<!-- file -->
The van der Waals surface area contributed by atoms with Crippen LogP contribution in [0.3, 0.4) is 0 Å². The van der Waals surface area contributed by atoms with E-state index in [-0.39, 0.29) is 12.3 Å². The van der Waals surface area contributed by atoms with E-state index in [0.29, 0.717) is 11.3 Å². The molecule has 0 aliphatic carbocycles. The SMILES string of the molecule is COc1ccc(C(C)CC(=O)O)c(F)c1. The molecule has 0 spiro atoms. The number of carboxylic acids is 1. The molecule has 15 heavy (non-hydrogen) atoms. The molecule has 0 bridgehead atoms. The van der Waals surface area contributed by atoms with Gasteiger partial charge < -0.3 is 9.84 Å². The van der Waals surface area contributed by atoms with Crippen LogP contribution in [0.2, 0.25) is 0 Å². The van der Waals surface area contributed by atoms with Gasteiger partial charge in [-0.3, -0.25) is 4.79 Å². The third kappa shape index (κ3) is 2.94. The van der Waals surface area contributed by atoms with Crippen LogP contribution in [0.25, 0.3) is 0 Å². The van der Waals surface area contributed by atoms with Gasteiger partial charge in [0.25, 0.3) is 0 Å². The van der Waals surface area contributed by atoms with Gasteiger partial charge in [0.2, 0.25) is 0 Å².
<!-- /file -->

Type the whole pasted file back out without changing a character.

The van der Waals surface area contributed by atoms with Crippen LogP contribution in [0.3, 0.4) is 0 Å². The van der Waals surface area contributed by atoms with E-state index in [-0.39, 0.29) is 12.3 Å². The van der Waals surface area contributed by atoms with E-state index in [0.29, 0.717) is 11.3 Å². The molecule has 0 aliphatic carbocycles. The SMILES string of the molecule is COc1ccc(C(C)CC(=O)O)c(F)c1. The molecule has 0 spiro atoms. The number of carboxylic acids is 1. The molecule has 15 heavy (non-hydrogen) atoms. The molecule has 0 bridgehead atoms. The van der Waals surface area contributed by atoms with Gasteiger partial charge < -0.3 is 9.84 Å². The van der Waals surface area contributed by atoms with Crippen LogP contribution in [0.2, 0.25) is 0 Å². The van der Waals surface area contributed by atoms with Gasteiger partial charge in [-0.3, -0.25) is 4.79 Å². The third kappa shape index (κ3) is 2.94. The van der Waals surface area contributed by atoms with Crippen LogP contribution in [0.25, 0.3) is 0 Å². The van der Waals surface area contributed by atoms with Gasteiger partial charge in [0.25, 0.3) is 0 Å². The van der Waals surface area contributed by atoms with Gasteiger partial charge in [0.2, 0.25) is 0 Å².